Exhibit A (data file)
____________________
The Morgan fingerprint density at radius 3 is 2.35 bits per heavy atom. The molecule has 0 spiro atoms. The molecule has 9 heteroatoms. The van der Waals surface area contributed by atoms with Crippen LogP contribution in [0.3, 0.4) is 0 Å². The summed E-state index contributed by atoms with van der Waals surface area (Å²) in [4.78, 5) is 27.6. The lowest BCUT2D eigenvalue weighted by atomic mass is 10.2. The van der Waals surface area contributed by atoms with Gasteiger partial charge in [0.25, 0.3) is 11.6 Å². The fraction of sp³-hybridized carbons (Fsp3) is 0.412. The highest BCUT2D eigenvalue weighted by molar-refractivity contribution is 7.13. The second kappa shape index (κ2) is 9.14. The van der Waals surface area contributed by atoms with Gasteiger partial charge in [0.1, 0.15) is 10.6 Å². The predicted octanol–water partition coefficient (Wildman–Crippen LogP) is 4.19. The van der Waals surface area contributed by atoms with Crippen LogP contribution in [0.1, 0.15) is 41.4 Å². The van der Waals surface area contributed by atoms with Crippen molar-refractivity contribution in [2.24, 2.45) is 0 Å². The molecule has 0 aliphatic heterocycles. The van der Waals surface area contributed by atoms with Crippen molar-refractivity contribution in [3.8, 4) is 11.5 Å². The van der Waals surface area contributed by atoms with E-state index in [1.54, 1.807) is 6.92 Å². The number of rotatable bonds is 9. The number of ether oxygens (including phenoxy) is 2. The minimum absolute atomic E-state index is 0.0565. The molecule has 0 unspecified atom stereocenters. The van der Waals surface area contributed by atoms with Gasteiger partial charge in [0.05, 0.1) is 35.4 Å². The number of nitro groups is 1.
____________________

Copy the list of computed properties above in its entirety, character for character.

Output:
The Morgan fingerprint density at radius 3 is 2.35 bits per heavy atom. The molecule has 0 spiro atoms. The molecule has 9 heteroatoms. The van der Waals surface area contributed by atoms with Crippen LogP contribution in [0.3, 0.4) is 0 Å². The summed E-state index contributed by atoms with van der Waals surface area (Å²) in [4.78, 5) is 27.6. The lowest BCUT2D eigenvalue weighted by atomic mass is 10.2. The van der Waals surface area contributed by atoms with Gasteiger partial charge in [0.25, 0.3) is 11.6 Å². The fraction of sp³-hybridized carbons (Fsp3) is 0.412. The highest BCUT2D eigenvalue weighted by molar-refractivity contribution is 7.13. The second kappa shape index (κ2) is 9.14. The van der Waals surface area contributed by atoms with Gasteiger partial charge in [0.1, 0.15) is 10.6 Å². The predicted octanol–water partition coefficient (Wildman–Crippen LogP) is 4.19. The van der Waals surface area contributed by atoms with Crippen LogP contribution in [0.1, 0.15) is 41.4 Å². The van der Waals surface area contributed by atoms with Crippen molar-refractivity contribution in [2.24, 2.45) is 0 Å². The molecule has 0 aliphatic heterocycles. The van der Waals surface area contributed by atoms with Crippen molar-refractivity contribution in [3.8, 4) is 11.5 Å². The van der Waals surface area contributed by atoms with E-state index in [1.54, 1.807) is 6.92 Å². The number of rotatable bonds is 9. The number of ether oxygens (including phenoxy) is 2. The minimum absolute atomic E-state index is 0.0565. The molecule has 0 unspecified atom stereocenters. The van der Waals surface area contributed by atoms with Gasteiger partial charge in [0.05, 0.1) is 35.4 Å². The number of nitro groups is 1.